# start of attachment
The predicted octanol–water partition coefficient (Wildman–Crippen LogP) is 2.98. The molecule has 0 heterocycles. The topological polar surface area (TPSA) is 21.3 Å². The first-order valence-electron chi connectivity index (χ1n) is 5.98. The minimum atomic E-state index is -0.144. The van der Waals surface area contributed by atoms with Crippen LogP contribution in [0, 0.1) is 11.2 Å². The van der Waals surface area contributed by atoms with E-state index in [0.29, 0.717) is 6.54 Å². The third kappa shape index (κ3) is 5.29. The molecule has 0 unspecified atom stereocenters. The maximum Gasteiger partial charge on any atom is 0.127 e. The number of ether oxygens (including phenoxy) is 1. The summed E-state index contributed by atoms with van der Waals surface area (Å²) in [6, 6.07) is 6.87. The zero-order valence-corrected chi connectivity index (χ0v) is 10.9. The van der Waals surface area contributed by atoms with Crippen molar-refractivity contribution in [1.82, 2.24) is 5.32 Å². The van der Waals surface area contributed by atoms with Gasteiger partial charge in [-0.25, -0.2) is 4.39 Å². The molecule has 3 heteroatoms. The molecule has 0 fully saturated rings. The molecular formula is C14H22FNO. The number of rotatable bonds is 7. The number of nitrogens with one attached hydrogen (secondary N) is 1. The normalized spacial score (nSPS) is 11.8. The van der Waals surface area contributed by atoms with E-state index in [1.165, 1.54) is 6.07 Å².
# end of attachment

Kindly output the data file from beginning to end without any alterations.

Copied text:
The predicted octanol–water partition coefficient (Wildman–Crippen LogP) is 2.98. The molecule has 0 heterocycles. The topological polar surface area (TPSA) is 21.3 Å². The first-order valence-electron chi connectivity index (χ1n) is 5.98. The minimum atomic E-state index is -0.144. The van der Waals surface area contributed by atoms with Crippen LogP contribution in [0, 0.1) is 11.2 Å². The van der Waals surface area contributed by atoms with E-state index in [0.29, 0.717) is 6.54 Å². The third kappa shape index (κ3) is 5.29. The molecule has 0 unspecified atom stereocenters. The maximum Gasteiger partial charge on any atom is 0.127 e. The number of ether oxygens (including phenoxy) is 1. The summed E-state index contributed by atoms with van der Waals surface area (Å²) in [6, 6.07) is 6.87. The zero-order valence-corrected chi connectivity index (χ0v) is 10.9. The van der Waals surface area contributed by atoms with Crippen molar-refractivity contribution in [1.82, 2.24) is 5.32 Å². The van der Waals surface area contributed by atoms with Gasteiger partial charge in [-0.25, -0.2) is 4.39 Å². The molecule has 3 heteroatoms. The molecule has 0 fully saturated rings. The molecular formula is C14H22FNO. The number of rotatable bonds is 7. The number of nitrogens with one attached hydrogen (secondary N) is 1. The normalized spacial score (nSPS) is 11.8. The van der Waals surface area contributed by atoms with E-state index in [1.165, 1.54) is 6.07 Å².